New Study Highlights Change in Hiring Trends and Skills for Security Leaders
March 28, 2007, Framingham, MA—The Security Executive Council (founded by CSO magazine), an international professional membership organization for leading senior security executives, has announced the results of a new leadership hiring trends study. “Security Leadership Background Trends” sheds light on the type of background and knowledge many organizations now want to see in their current and prospective senior security managers. The report is available for free download from the council’s Web site.
Organizations have historically chosen security leaders who have specific experience dealing with the security issues the organizations are addressing at that time. This has resulted in a selection process based on backgrounds instead of an overall knowledge base. In the past, the three most prevalent backgrounds were military (for physical security and intelligence experience), law enforcement (for investigative and criminal justice experience) and backgrounds in other positions within the existing corporate security department (for security and corporate culture knowledge). “Security Leadership Background Trends,” based on the results of a survey conducted in November and December 2006, highlights the backgrounds that are in demand today.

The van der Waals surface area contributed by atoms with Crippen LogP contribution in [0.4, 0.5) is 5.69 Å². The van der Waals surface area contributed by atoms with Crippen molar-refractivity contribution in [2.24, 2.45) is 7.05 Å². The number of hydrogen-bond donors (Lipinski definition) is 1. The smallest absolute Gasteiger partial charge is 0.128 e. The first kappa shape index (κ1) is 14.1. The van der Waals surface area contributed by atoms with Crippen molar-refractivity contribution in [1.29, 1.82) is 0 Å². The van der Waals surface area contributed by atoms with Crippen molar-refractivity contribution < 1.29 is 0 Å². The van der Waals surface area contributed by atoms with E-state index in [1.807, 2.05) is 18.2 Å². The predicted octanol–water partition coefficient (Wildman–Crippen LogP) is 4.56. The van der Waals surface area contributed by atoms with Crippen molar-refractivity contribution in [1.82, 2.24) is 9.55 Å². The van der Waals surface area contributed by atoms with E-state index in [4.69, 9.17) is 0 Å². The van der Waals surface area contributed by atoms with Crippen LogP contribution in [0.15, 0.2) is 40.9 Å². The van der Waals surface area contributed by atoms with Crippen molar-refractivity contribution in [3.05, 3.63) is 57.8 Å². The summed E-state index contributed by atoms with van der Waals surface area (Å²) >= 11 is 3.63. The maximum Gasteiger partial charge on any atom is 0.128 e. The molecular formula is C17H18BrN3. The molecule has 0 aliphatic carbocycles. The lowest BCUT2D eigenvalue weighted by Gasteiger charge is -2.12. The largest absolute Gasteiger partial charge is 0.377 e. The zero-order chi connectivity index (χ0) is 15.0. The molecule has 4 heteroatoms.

Some key findings of the report:
One of the report’s most interesting findings is organizations’ strong interest in leaders with business and IT business backgrounds. “Our observation has been that people are now sometimes being put in security leadership positions with no security, investigation, or security systems background, but a business background,” said Bob Hayes, managing director of the Security Executive Council. “Some security personnel are being pushed out in favor of others with business risk and program knowledge. I think this should serve as a wake-up call for security practitioners who are not adept at demonstrating and communicating the value security can add to the business and reducing business risk. You have to think in terms of security adding value to business to survive today.”
For more information or to download the free report, visit www.csoexecutivecouncil.com/?sourceCode=sec.
The Security Executive Council has recently completed another research project that identifies six Knowledge Streams and 70 Knowledge Elements that current and next-generation security leaders should have. This report will be released in April.
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